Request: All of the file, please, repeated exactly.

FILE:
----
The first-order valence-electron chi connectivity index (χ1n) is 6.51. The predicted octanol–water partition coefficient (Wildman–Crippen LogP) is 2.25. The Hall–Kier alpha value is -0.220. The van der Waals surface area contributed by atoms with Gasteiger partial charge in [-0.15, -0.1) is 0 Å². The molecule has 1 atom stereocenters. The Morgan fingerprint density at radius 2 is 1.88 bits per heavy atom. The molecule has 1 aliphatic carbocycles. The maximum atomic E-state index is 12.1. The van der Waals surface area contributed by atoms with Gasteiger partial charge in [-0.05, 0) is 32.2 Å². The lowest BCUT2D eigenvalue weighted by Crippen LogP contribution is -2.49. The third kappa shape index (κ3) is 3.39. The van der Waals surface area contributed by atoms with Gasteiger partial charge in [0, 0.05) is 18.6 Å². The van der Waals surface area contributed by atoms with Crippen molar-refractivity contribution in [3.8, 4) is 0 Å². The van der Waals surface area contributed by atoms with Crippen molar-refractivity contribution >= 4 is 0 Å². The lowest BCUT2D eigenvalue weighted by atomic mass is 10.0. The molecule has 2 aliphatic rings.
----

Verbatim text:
The first-order valence-electron chi connectivity index (χ1n) is 6.51. The predicted octanol–water partition coefficient (Wildman–Crippen LogP) is 2.25. The Hall–Kier alpha value is -0.220. The van der Waals surface area contributed by atoms with Gasteiger partial charge in [-0.15, -0.1) is 0 Å². The molecule has 1 atom stereocenters. The Morgan fingerprint density at radius 2 is 1.88 bits per heavy atom. The molecule has 1 aliphatic carbocycles. The maximum atomic E-state index is 12.1. The van der Waals surface area contributed by atoms with Gasteiger partial charge in [-0.05, 0) is 32.2 Å². The lowest BCUT2D eigenvalue weighted by Crippen LogP contribution is -2.49. The third kappa shape index (κ3) is 3.39. The van der Waals surface area contributed by atoms with Gasteiger partial charge in [0, 0.05) is 18.6 Å². The van der Waals surface area contributed by atoms with Crippen molar-refractivity contribution in [3.8, 4) is 0 Å². The van der Waals surface area contributed by atoms with Crippen molar-refractivity contribution >= 4 is 0 Å². The lowest BCUT2D eigenvalue weighted by atomic mass is 10.0. The molecule has 2 aliphatic rings.